House debates

Thursday, 7 December 2017


Marriage Amendment (Definition and Religious Freedoms) Bill 2017; Consideration in Detail

3:45 pm

Photo of Warren EntschWarren Entsch (Leichhardt, Liberal Party) Share this | Hansard source

On this amendment, I just want to indicate I'll certainly be opposing it. This is an amendment that will radically wind back our discrimination protection—an amendment that directly targets LGBTI people. So let be me clear: the majority of Australians voted yes on same-sex couples being treated fairly and equally across every state and territory. Australians have said that they want same-sex couples to have the same dignity and respect.

This bill has already passed in the Senate. It comes from a cross-party committee process that considered these questions in detail. It will allow all loving couples to finally tie the knot. The bill already protects the rights of ministers of religion, religious marriage celebrants and religious bodies to refuse services to LGBTI people. This is consistent with what our laws already say. Churches and religious groups already can hire and fire employees, refuse service to gay people and teach their religious doctrine. This bill does not change that.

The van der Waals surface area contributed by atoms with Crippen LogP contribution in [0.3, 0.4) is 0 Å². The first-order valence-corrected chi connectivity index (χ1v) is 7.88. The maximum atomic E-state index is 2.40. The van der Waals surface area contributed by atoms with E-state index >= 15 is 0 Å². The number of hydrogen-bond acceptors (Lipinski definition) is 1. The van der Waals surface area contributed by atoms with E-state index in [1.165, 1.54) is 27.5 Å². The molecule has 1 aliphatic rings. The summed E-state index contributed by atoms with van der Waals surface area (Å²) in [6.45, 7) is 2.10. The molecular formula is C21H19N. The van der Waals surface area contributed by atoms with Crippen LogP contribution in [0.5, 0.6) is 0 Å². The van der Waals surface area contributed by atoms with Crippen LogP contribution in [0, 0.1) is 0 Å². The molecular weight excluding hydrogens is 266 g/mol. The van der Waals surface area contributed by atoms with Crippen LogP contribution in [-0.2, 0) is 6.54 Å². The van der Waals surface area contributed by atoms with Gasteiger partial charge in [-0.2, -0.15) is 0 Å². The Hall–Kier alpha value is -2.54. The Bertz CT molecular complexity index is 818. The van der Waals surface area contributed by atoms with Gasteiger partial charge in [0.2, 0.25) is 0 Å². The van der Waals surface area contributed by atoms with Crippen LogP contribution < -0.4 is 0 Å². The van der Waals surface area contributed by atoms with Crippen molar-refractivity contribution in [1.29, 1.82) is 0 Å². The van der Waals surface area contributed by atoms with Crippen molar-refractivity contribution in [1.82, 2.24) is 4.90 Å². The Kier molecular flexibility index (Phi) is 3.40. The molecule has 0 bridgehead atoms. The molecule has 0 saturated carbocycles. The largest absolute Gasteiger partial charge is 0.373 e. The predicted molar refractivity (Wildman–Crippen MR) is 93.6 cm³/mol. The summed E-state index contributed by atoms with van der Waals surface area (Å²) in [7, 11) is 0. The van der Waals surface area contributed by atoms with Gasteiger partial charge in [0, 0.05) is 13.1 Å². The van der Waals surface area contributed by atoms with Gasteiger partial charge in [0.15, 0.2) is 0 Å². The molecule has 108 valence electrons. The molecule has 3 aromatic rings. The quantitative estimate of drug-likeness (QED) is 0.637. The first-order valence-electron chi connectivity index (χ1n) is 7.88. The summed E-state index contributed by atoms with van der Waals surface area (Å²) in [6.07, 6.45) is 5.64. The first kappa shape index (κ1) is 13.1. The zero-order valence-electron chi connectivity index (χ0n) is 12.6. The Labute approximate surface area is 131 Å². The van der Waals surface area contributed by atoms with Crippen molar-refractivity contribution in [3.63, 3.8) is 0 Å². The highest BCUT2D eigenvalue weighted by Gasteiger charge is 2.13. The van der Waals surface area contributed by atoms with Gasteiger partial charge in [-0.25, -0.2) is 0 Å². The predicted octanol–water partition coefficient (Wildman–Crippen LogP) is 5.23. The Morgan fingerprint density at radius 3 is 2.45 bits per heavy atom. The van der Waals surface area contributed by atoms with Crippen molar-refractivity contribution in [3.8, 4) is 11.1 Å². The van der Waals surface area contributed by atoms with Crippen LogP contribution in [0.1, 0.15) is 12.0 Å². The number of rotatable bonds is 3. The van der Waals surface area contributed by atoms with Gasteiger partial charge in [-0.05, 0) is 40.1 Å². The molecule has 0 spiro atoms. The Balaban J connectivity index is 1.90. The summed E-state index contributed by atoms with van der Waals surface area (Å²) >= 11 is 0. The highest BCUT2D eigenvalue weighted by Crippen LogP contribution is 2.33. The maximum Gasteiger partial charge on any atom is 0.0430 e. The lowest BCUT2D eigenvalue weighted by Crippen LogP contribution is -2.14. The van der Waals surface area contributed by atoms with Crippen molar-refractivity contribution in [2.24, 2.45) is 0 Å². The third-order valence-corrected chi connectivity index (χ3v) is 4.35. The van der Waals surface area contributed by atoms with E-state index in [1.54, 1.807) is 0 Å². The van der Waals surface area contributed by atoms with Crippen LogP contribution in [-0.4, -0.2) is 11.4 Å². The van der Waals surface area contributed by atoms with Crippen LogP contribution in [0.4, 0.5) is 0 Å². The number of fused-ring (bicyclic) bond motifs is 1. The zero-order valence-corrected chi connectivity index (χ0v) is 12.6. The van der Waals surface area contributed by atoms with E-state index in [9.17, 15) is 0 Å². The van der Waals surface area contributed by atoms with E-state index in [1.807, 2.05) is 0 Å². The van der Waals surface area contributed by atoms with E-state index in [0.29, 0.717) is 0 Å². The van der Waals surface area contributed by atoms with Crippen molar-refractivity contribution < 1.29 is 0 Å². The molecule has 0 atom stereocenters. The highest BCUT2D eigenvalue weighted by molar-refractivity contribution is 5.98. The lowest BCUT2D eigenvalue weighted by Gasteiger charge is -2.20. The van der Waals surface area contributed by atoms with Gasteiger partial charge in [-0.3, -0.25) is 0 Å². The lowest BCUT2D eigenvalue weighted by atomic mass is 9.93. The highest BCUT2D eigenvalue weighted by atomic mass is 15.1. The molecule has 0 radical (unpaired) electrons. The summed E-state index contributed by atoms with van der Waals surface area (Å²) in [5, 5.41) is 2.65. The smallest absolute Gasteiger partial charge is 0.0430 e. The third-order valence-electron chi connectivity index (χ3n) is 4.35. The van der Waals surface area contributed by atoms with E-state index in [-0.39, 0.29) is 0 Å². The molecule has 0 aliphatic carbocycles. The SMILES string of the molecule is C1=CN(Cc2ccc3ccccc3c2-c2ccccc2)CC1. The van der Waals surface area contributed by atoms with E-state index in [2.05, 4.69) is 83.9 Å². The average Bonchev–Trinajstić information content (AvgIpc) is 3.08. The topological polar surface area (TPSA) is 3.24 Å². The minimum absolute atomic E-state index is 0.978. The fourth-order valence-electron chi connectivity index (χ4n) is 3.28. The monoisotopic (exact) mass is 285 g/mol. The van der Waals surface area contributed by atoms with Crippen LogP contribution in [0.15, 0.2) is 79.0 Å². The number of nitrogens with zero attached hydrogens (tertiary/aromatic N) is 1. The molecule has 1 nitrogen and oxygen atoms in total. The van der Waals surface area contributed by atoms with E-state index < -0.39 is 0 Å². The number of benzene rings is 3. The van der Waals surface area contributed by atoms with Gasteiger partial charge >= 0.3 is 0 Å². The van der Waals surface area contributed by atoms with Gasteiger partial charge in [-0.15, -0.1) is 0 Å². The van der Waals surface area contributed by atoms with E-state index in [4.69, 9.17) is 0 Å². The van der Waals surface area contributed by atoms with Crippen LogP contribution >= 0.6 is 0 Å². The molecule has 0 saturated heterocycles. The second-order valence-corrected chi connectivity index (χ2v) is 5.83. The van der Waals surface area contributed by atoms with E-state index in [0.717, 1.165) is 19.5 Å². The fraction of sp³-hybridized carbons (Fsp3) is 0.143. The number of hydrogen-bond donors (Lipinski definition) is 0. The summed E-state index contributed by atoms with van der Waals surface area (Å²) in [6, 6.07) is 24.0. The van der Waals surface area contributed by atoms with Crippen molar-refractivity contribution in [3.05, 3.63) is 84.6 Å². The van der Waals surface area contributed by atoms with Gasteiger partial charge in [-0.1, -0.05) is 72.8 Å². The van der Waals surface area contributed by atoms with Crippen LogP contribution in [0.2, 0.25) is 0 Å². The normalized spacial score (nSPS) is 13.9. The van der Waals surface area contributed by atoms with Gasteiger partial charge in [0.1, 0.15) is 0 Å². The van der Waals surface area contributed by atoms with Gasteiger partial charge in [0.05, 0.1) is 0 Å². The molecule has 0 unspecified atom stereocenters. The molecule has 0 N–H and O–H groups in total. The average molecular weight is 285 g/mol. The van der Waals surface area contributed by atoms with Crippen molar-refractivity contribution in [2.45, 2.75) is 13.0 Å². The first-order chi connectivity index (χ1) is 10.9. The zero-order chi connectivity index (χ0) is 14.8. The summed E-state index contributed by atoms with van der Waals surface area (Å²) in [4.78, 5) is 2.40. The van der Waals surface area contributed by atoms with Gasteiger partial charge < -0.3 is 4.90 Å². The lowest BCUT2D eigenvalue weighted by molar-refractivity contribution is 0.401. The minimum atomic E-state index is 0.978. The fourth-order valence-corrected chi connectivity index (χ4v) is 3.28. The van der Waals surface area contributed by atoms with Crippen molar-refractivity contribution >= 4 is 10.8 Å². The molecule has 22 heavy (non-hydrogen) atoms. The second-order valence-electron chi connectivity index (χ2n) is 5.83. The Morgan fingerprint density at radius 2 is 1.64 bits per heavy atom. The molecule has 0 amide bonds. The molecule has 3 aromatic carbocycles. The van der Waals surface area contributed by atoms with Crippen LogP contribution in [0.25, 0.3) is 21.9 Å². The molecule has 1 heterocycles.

But this amendment to the bill will radically change the religious exemptions test in our discrimination laws. Australians voted yes to remove discrimination against the LGBTI community, not to introduce new forms of discrimination. Our discrimination laws have set the standards for acceptable behaviour. Australians don't want our nation taken back many years by entrenching mistreatment and discrimination against same-sex couples because they get married.

We have an eminent panel of religious-belief experts who will look at the religious freedoms in a meticulous and comprehensive way. They certainly can do that, I think, and that is the right forum to deal with changes to other laws.

This bill should deal only with the Marriage Act. This amendment would dramatically wind back these important protections that protect our friends and family and neighbours from noncompliance and marginalisation. It lowers the test for discrimination. But what does this mean in practice? It means that, after same-sex couples get married, they will be less free from discrimination. I certainly oppose it. Thank you very much indeed.


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